Brazilian President's Pro-Gay Remarks Draw Criticism

Brazil's president, Luiz Inacio Lula da Silva, drew criticism from pro-family groups this past week after he said those opposed to homosexuality were intolerant and suffered from radical mental diseases.

Opposition to homosexuality is "perhaps the most perverse disease impregnated in the human head," the president told a cheering crowd during the First National Conference of Gays, Lesbians, Bisexuals, Transvestites and Transsexuals in Brasilia.

The president further drew the ire of pro-family groups after he told the audience that he would take strong measures and "do all that is possible" to criminalize "homophobia" and approve civil unions.

Larry Jacobs, global coordinator of the World Congress of Families, said that the recent remarks by the Brazilian president were a new low for a head of state.

These remarks are "a direct assault on religion and the family," he said in a statement.

"Lula has gone further than any other head of state to align himself with the most radical elements of the international homosexual movement," he explained.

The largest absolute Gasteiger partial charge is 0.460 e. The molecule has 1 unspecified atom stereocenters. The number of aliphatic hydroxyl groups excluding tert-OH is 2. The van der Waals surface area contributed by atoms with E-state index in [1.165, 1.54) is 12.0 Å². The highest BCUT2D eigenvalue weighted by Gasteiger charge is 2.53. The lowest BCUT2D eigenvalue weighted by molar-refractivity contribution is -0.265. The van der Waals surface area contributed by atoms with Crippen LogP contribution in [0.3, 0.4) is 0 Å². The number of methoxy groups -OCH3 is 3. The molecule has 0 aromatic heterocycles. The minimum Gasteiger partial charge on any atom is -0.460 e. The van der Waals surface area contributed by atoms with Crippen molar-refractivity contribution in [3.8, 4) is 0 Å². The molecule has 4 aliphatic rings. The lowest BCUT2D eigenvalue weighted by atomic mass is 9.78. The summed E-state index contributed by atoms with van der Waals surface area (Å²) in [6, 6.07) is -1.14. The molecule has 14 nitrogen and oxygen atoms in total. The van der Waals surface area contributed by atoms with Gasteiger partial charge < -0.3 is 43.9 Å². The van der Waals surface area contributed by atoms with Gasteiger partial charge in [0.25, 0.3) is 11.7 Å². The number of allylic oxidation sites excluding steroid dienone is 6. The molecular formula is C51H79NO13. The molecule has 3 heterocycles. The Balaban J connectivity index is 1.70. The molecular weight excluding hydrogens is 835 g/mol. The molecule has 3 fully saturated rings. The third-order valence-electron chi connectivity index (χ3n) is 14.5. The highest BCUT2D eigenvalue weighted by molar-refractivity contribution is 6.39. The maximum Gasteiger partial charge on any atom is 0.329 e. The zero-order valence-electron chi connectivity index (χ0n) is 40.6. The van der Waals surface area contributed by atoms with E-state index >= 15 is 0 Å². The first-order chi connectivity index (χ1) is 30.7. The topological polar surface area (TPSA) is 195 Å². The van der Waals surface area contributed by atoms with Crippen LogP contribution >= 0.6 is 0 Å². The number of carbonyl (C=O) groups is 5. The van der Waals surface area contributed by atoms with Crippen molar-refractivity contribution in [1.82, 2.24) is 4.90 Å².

"Now he's saying that opposition to perversion is worse than racism, anti-Semitism or the totalitarian impulse," he added.

Jacobs said that it was important for pro-family groups around the world to unite and resist those in support of the pro-homosexual agenda.

"This has always been the ultimate goal of the international homosexual movement: to make opposition to homosexuality a crime - to suppress free speech and criminalize dissent," he said.

The First National Conference of Gays, Lesbians, Bisexuals, Transvestites and Transsexuals in Brasilia was held from June 5 to 8 and was the first event of its type in the world to be convened by a government.

The World Congress of Families, one of the largest international family advocate organizations active throughout the world, works to promote the values of the traditional family as the "basis of all healthy and progressive civilizations."